Gracious Hospitality Since 1859
Just nineteen years after the fall of the Alamo, in 1855, German businessman William Menger opened a brewery on the site of the battleground, thereby introducing beer to Texas. When he realized his guests needed a place to sleep, he and his wife, Mary, expanded into an elaborate two-story, 50-room hotel. Opening with much fanfare in 1859, decked out with wrought-iron balconies and a stained-glass-roofed Victorian lobby, the Menger Hotel was an overnight success, ushering in a new era of sophistication on the Texas frontier. A three-story addition was quickly added to meet the demand. Through the years the Menger Hotel has hosted some of the most prominent leaders in U.S. history, including a roster of U.S. Presidents and Texas titans of industry, commerce and politics. Exorbitant cattle sales and oil deals were sealed over handshakes and shots of rye at the bar. And it was at this same bar that Theodore Roosevelt recruited his famous Rough Riders cavalry brigade.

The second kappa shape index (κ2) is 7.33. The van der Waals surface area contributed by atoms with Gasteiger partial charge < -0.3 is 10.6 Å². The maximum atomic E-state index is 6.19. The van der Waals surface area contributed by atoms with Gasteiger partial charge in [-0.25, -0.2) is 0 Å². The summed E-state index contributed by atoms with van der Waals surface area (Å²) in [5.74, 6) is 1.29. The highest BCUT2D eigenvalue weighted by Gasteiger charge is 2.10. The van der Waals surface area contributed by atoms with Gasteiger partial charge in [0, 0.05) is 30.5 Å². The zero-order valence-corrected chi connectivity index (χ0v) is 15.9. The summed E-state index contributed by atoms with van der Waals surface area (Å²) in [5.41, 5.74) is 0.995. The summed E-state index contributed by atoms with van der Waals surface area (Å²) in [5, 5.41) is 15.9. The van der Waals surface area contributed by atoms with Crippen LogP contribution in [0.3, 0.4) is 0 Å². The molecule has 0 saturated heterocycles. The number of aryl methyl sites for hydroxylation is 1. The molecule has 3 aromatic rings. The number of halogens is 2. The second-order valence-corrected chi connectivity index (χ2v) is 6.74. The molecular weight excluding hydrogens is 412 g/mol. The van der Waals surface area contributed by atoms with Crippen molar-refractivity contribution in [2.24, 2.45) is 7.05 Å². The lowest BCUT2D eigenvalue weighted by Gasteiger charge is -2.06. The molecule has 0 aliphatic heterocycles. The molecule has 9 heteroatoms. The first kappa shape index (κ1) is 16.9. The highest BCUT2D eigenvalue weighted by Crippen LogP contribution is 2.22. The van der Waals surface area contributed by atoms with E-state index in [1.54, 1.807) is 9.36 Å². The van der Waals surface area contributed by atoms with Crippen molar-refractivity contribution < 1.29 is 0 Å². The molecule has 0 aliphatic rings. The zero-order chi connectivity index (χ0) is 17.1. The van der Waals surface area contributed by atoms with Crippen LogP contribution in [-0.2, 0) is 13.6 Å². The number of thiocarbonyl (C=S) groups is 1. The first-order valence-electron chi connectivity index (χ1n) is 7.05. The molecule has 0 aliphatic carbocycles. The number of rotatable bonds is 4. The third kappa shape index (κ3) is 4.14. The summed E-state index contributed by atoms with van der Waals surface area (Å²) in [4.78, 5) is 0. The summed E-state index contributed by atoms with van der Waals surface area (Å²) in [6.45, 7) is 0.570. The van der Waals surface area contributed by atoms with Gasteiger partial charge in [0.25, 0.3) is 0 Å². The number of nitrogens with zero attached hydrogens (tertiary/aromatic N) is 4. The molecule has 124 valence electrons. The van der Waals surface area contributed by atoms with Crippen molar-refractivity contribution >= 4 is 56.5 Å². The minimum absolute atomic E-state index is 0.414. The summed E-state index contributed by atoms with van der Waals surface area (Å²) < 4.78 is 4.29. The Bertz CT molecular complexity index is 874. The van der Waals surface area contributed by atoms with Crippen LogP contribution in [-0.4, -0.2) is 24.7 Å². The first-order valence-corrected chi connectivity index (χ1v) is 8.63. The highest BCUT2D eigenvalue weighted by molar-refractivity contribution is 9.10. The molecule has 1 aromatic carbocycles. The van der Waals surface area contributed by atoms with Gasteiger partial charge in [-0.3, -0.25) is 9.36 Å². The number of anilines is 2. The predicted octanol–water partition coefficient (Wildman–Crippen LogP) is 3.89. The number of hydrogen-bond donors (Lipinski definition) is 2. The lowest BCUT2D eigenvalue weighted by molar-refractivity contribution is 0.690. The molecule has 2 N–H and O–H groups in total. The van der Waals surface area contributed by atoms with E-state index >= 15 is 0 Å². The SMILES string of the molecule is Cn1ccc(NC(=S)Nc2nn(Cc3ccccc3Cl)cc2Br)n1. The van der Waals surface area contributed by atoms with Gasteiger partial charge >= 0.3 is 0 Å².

An east wing was built in 1881, including a cherry-wood bar modeled after the House of Lords Club taproom in London, and a 1909–1912 renovation by San Antonio architect Atlee B. Ayres added additional stories and rooms, along with ornamental flourishes to the lobby, in the prevailing neoclassical style. Another renovation in 1949–1950 brought a new wing, and in 1975 the hotel was added to the National Register of Historic Places as part of the Alamo Plaza Historic District. With another renovation in the 1980s, another in 1992, and another in 2016, the genteel hotel today boasts five stories and 316 rooms. Rare antique furniture, museum-quality paintings and historical artifacts enhance its present-day charms.